Modelled irradiance:
150m2
Modelled cloud:
2km
Source data:
0.5 - 5km
Blend Modelled irradiance:
150m2
Modelled cloud:
2km
Source data:
11 - 27km
Time resolution Modelled:
5 min
Source data:
5 - 60 min
Modelled:
5 min
Source data:
5 - 60 min
Modelled:
5 min
Source data:
5 - 60 min
Blend Modelled:
5 min
Source data:
60 - 180 min
Data sources NOAA GOES
EUMETSAT Meteosat
JMA MTSAT & Himawari
GOES 16 and 17
Meteosat-08 and 11
Himawari 8 and 9
GOES 16 and 17
Meteosat-08 and 11
Himawari 8 and 9
Blend NOAA GFS
ECMWF IFS
BOM ACCESS-G (UKMO)
WRF
Satellite cloud detection algorithms for Historic and Live data

For the Historic and Live periods, the Solcast Cloud Model uses high-resolution raw imagery from a range of geostationary meteorological satellites, from which cloud properties are diagnosed using a combination of peer-reviewed, industry-standard models, and proprietary algorithms developed at Solcast from 2016 to present. As described in the above section, the core input we use for detecting clouds from space is GMS satellite imagery. The present generation of satellites from NOAA, EUMETSAT and JMA (satellites in 5 different positions) produce scans of the Earth every 5 to 15 minutes at resolutions as fine as 500m. Theses satellites provide global coverage except polar regions, and Solcast utilises this coverage over all continents and surrounding islands, except Antarctica.

In pre-processing steps, raw satellite imagery is georeferenced and projected onto a regular grid. The channels are converted to regular units. Visible channel data is converted from observed radiance to (bi-directional) reflectance, the fraction of reflected incoming radiation, which is independent of solar zenith during daytime periods. Infrared channel data is converted to brightness temperature, which is closely correlated to cloud-top temperature where there are clouds, and surface skin temperature elsewhere. Automated quality control is applied to catch imagery artefacts, such as swathes of empty data and striping, before they can corrupt downstream processing.

The standardised imagery is then converted into an uncalibrated initial estimate of cloud opacity, based on analysis of recent day imagery. The visible channel reflectance is differenced with a pre-computed estimate of the clear-sky surface reflectance (based on a synthesis of recent past satellite imagery and other surface analyses including for snow presence and depth). This estimate is then further processed using information from a combination of IR imagery and NWP forecast data to account for confounding phenomena such as sun glint over tropical oceans, snow, salt pans, and other artefacts. Data are gap-filled across periods of satellite outages or bad satellite scans, using a combination of same-day satellite data and also weather reanalyses, in a combination that depends on the duration of the gap.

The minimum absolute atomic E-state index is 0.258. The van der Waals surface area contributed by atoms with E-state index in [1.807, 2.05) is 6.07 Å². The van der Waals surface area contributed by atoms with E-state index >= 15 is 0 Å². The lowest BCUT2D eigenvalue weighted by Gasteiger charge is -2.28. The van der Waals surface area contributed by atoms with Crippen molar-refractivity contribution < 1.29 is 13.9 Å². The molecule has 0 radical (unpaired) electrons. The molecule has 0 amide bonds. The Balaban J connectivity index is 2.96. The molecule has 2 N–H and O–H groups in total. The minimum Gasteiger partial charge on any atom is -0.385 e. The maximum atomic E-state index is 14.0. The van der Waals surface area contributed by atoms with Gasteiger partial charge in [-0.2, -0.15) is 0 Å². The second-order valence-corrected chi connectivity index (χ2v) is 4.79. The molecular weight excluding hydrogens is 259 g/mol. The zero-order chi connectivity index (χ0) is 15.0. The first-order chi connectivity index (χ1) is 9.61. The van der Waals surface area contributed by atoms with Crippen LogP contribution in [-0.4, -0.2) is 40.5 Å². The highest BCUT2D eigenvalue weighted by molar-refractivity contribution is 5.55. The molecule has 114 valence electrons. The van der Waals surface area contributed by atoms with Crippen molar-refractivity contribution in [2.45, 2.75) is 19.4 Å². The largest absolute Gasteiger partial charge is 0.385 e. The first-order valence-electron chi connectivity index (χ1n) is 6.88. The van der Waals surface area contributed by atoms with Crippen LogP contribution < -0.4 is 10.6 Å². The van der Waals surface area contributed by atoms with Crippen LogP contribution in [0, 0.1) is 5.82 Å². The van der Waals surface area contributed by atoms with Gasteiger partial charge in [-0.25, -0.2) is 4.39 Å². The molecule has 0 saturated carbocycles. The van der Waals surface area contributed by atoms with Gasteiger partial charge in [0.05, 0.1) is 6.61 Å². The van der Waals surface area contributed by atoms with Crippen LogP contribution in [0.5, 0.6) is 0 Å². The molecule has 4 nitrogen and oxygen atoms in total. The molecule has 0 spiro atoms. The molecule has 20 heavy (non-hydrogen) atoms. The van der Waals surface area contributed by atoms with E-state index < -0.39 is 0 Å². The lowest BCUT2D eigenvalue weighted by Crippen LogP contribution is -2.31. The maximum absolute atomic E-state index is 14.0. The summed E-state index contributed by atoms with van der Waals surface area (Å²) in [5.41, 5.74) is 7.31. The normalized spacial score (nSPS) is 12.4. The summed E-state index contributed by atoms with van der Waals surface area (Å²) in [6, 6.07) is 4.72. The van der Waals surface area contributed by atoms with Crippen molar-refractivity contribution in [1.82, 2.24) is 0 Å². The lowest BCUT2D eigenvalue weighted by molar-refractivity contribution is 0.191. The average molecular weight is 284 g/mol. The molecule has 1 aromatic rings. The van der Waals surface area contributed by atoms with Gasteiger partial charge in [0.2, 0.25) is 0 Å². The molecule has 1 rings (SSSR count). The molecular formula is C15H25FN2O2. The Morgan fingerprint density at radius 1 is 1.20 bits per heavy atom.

Solcast purposefully avoids using or providing data for dates prior to 2007, for the following reasons
(i) the poorer quality of satellite data from earlier sensing platforms, including poor temporal and spatial resolution, poor geolocation, and more frequent artefacts;
(ii) the lack of surface measurement data from earlier periods; and
(iii) rapid global climate change, which can alter local cloud climatology, thereby offsetting the potential benefits of a longer data period for estimating interannual variability.

Cloud tracking and nowcasting algorithms for short-range Forecast data

For the earliest part of the Forecast data period, typically 0 to 4 hours ahead, the Solcast Cloud Model spatially extrapolates the satellite cloud detections forward in time using analysis of their recent movement. This approach improves the accuracy of short-range forecasts, and allows major cloud-driven ramp events to be anticipated. This extrapolation is the sole driver of Forecast irradiance and PV power data for the first two hours, and is then blended progressively through the third and fourth hours to the NWP-driven forecast described in the following section.

The spatial extrapolation of detected cloud uses flow fields derived with the assistance of proprietary computer vision algorithms, trained on a sequence of recent satellite image data. This forecast process is updated with every new satellite scan, and operates on a probabilistic framework, which is used to generate the 10 and 90 percentile scenarios that are included in all Solcast irradiance and PV power forecast data. The probabilistic data is based on actual cloud variability and movement rather than long-term statistics, this allows for a sharper and more dynamic probabilistic forecast envelope. Our approach is particularly effective in capturing fast moving, fast changing cloud cover conditions. It is also effective in predicting cloud cover advection under weather conditions where vertical cloud layers are moving in different directions at different heights and at different speeds.